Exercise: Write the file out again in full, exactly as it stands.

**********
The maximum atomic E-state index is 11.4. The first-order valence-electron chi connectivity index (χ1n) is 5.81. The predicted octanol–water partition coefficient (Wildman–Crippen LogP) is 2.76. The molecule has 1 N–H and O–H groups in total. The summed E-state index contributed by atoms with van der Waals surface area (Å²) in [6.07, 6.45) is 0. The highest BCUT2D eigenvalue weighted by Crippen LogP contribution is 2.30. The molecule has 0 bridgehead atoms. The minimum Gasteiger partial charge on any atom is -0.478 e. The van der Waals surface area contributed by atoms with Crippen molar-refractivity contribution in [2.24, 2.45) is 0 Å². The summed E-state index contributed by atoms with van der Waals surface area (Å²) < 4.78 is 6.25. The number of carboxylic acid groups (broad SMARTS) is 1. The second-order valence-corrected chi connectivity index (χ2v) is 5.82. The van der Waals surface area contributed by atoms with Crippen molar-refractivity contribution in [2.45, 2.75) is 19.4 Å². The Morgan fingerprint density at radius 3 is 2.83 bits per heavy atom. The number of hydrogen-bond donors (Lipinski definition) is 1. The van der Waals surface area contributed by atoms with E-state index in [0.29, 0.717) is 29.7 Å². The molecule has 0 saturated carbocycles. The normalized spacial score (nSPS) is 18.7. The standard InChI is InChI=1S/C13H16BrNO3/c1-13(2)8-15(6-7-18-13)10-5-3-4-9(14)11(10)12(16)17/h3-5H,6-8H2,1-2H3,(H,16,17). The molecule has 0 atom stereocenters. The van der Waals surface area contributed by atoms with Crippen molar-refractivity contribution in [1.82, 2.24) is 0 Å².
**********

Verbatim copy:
The maximum atomic E-state index is 11.4. The first-order valence-electron chi connectivity index (χ1n) is 5.81. The predicted octanol–water partition coefficient (Wildman–Crippen LogP) is 2.76. The molecule has 1 N–H and O–H groups in total. The summed E-state index contributed by atoms with van der Waals surface area (Å²) in [6.07, 6.45) is 0. The highest BCUT2D eigenvalue weighted by Crippen LogP contribution is 2.30. The molecule has 0 bridgehead atoms. The minimum Gasteiger partial charge on any atom is -0.478 e. The van der Waals surface area contributed by atoms with Crippen molar-refractivity contribution in [2.24, 2.45) is 0 Å². The summed E-state index contributed by atoms with van der Waals surface area (Å²) < 4.78 is 6.25. The number of carboxylic acid groups (broad SMARTS) is 1. The second-order valence-corrected chi connectivity index (χ2v) is 5.82. The van der Waals surface area contributed by atoms with Crippen molar-refractivity contribution in [2.45, 2.75) is 19.4 Å². The Morgan fingerprint density at radius 3 is 2.83 bits per heavy atom. The number of hydrogen-bond donors (Lipinski definition) is 1. The van der Waals surface area contributed by atoms with E-state index in [0.29, 0.717) is 29.7 Å². The molecule has 0 saturated carbocycles. The normalized spacial score (nSPS) is 18.7. The standard InChI is InChI=1S/C13H16BrNO3/c1-13(2)8-15(6-7-18-13)10-5-3-4-9(14)11(10)12(16)17/h3-5H,6-8H2,1-2H3,(H,16,17). The molecule has 0 atom stereocenters. The van der Waals surface area contributed by atoms with Crippen molar-refractivity contribution in [1.82, 2.24) is 0 Å².